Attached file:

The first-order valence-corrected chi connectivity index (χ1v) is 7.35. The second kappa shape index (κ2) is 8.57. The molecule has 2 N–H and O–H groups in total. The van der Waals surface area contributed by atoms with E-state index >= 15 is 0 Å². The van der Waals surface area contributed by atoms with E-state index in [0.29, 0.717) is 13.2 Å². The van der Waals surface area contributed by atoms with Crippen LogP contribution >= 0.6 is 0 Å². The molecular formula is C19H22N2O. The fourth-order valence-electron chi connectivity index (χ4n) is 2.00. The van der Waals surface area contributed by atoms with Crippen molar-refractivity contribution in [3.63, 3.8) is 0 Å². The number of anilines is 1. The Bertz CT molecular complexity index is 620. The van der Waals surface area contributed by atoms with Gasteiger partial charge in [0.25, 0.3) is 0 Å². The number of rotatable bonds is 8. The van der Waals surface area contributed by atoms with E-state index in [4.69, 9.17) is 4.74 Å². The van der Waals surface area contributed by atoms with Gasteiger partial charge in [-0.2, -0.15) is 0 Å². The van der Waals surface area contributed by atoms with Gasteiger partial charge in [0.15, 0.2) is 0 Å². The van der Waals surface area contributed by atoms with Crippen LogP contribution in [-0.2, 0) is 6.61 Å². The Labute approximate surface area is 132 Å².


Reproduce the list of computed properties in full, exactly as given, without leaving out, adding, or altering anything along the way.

The first-order valence-corrected chi connectivity index (χ1v) is 7.35. The second kappa shape index (κ2) is 8.57. The molecule has 2 N–H and O–H groups in total. The van der Waals surface area contributed by atoms with E-state index >= 15 is 0 Å². The van der Waals surface area contributed by atoms with E-state index in [0.29, 0.717) is 13.2 Å². The van der Waals surface area contributed by atoms with Crippen LogP contribution >= 0.6 is 0 Å². The molecular formula is C19H22N2O. The fourth-order valence-electron chi connectivity index (χ4n) is 2.00. The van der Waals surface area contributed by atoms with Crippen molar-refractivity contribution in [3.63, 3.8) is 0 Å². The number of anilines is 1. The Bertz CT molecular complexity index is 620. The van der Waals surface area contributed by atoms with Gasteiger partial charge in [0.25, 0.3) is 0 Å². The number of rotatable bonds is 8. The van der Waals surface area contributed by atoms with E-state index in [4.69, 9.17) is 4.74 Å². The van der Waals surface area contributed by atoms with Gasteiger partial charge in [-0.2, -0.15) is 0 Å². The van der Waals surface area contributed by atoms with Gasteiger partial charge in [0.15, 0.2) is 0 Å². The van der Waals surface area contributed by atoms with Crippen LogP contribution in [-0.2, 0) is 6.61 Å². The Labute approximate surface area is 132 Å².